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Most people leave the tiles for last. If you’re building a new home or renovating an old pile, the big spatial considerations take precedence over the final finishes. But one house in Vancouver reverses the order of things, turning the tile treatments into the main attraction. The bespoke artworks speak to the owners’ aspirations, and resonate far more deeply than any off-the-shelf motif ever could.

For the new residence of architect Clinton Cuddington and his wife, Monica Berdin, design studio Dear Human crafted an assortment of murals that are as integral to the 3,300-square-foot home’s character as its modern architectural features. In the second-floor bathroom, tiles with cross-shaped decals in pinks and blues form a giant floral. In the kitchen, a mosaic of hexagons in subtle tone and texture mutations – from raised dots to a glazed cross hatch – turns the backsplash into a serene work of art. The house is practically a case study in how an architect and an artisan can work together to thread eloquent ornamentation through a sleek and minimal sequence of spaces.

Design studio Dear Human crafted an assortment of tile murals that are as integral to the 3,300-square-foot home’s character as its modern architectural features. (Andrew Latreille)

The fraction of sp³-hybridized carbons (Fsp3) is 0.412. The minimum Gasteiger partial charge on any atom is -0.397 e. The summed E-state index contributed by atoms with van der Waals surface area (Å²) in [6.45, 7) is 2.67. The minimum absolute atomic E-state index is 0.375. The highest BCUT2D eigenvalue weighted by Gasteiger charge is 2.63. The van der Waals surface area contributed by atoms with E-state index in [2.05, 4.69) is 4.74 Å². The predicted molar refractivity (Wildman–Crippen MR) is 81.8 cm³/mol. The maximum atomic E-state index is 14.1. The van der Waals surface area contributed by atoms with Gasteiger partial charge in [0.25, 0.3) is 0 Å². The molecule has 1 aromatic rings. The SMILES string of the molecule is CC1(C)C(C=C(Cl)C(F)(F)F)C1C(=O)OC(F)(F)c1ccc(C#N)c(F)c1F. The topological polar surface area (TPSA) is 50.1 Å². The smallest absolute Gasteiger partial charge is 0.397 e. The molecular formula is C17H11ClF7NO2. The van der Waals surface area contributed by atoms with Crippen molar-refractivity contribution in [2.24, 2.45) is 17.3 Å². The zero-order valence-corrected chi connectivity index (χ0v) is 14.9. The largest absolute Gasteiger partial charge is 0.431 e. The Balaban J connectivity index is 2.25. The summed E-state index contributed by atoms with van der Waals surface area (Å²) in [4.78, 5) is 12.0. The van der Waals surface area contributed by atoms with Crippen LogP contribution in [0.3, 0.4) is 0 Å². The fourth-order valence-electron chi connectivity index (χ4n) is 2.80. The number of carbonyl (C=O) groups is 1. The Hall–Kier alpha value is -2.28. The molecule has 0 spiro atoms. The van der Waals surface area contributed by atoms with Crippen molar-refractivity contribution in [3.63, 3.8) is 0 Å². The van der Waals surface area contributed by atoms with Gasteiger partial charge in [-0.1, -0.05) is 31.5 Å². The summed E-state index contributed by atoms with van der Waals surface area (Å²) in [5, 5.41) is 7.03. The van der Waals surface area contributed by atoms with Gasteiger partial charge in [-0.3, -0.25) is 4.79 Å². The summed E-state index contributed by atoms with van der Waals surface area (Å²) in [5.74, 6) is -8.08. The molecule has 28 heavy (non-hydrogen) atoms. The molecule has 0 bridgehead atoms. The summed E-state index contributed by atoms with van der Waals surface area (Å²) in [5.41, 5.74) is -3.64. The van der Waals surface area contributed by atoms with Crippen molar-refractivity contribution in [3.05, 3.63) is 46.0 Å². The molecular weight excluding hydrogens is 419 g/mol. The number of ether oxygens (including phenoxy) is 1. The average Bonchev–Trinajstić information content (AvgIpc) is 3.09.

Dear Human’s Noel O’Connell and Jasna Sokolovic, a husband-and-wife team, have been longtime friends and colleagues of Cuddington, who helms the architecture firm Measured Architecture with Piers Cunnington; together, they are collaborating on a public art project for a Vancouver bridge. For the past couple years, Measured has invited Dear Human to pitch tile concepts to its clients; most simply didn’t get it. But at each proposal Cuddington brimmed with enthusiasm. When he and Monica were ready to build their house, he made it clear, Dear Human’s artistic aesthetic would be a part of it.

They made good on that promise a year and a half ago, when they hired Dear Human to design the tile treatment for their powder room. That was just the beginning. Eventually, Dear Human was creating murals for room after room, including the kitchen, the pantry, the bathrooms, even the laneway house bathroom and kitchen. For Cuddington, it served to demonstrate how art could be embedded directly into the DNA of a project. “Before we got involved in this adventure,” he says, “I would often sit with clients and talk about the importance of art, but nothing is better than saying, ‘It’s what we have done in our house.’”

The adventure was one that artists and clients dove into with clear goals. Over a series of brainstorming dinners, Cuddington and Berdin laid out their preferences for colours, compositions and styles in Dear Human’s library of custom samples. “We needed to create good moments to convey what we wanted so that we could then step back and let the artists breathe and conjure,” Cuddington says. If you micro-manage this sort of thing, what you get in the end is an appliqué and not an installation with meaning. “They let us do our own thing,” O’Connell says with palpable appreciation.